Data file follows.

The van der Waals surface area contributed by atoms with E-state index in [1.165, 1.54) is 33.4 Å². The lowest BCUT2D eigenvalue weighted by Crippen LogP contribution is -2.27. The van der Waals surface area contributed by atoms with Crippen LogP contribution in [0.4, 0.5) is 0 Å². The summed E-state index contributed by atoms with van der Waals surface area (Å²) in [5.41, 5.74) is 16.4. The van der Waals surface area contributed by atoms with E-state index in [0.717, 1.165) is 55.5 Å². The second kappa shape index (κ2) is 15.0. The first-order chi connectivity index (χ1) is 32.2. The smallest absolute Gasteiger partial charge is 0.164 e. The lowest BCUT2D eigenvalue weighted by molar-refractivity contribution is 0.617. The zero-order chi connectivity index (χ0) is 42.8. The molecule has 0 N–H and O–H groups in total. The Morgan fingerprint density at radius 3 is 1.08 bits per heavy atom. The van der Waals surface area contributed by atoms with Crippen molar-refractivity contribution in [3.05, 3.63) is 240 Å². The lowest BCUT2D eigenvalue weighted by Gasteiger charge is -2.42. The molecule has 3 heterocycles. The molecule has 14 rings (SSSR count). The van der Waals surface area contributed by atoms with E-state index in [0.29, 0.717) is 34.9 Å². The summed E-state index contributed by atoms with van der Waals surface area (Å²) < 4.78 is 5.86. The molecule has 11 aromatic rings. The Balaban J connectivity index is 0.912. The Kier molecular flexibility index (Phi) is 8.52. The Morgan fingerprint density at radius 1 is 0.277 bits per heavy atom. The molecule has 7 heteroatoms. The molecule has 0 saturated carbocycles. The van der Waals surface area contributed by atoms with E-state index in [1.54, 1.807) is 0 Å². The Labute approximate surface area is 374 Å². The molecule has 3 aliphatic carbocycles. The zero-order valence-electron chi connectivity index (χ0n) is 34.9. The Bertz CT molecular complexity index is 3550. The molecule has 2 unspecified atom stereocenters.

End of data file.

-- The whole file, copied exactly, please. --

The van der Waals surface area contributed by atoms with E-state index in [1.165, 1.54) is 33.4 Å². The lowest BCUT2D eigenvalue weighted by Crippen LogP contribution is -2.27. The van der Waals surface area contributed by atoms with Crippen LogP contribution in [0.4, 0.5) is 0 Å². The summed E-state index contributed by atoms with van der Waals surface area (Å²) in [5.41, 5.74) is 16.4. The van der Waals surface area contributed by atoms with E-state index in [0.717, 1.165) is 55.5 Å². The second kappa shape index (κ2) is 15.0. The first-order chi connectivity index (χ1) is 32.2. The smallest absolute Gasteiger partial charge is 0.164 e. The lowest BCUT2D eigenvalue weighted by molar-refractivity contribution is 0.617. The zero-order chi connectivity index (χ0) is 42.8. The molecule has 0 N–H and O–H groups in total. The Morgan fingerprint density at radius 3 is 1.08 bits per heavy atom. The van der Waals surface area contributed by atoms with Crippen molar-refractivity contribution in [3.05, 3.63) is 240 Å². The lowest BCUT2D eigenvalue weighted by Gasteiger charge is -2.42. The molecule has 3 heterocycles. The molecule has 14 rings (SSSR count). The van der Waals surface area contributed by atoms with E-state index in [0.29, 0.717) is 34.9 Å². The summed E-state index contributed by atoms with van der Waals surface area (Å²) < 4.78 is 5.86. The molecule has 11 aromatic rings. The Balaban J connectivity index is 0.912. The Kier molecular flexibility index (Phi) is 8.52. The Morgan fingerprint density at radius 1 is 0.277 bits per heavy atom. The molecule has 7 heteroatoms. The molecule has 0 saturated carbocycles. The van der Waals surface area contributed by atoms with E-state index in [1.54, 1.807) is 0 Å². The Labute approximate surface area is 374 Å². The molecule has 3 aliphatic carbocycles. The zero-order valence-electron chi connectivity index (χ0n) is 34.9. The Bertz CT molecular complexity index is 3550. The molecule has 2 unspecified atom stereocenters.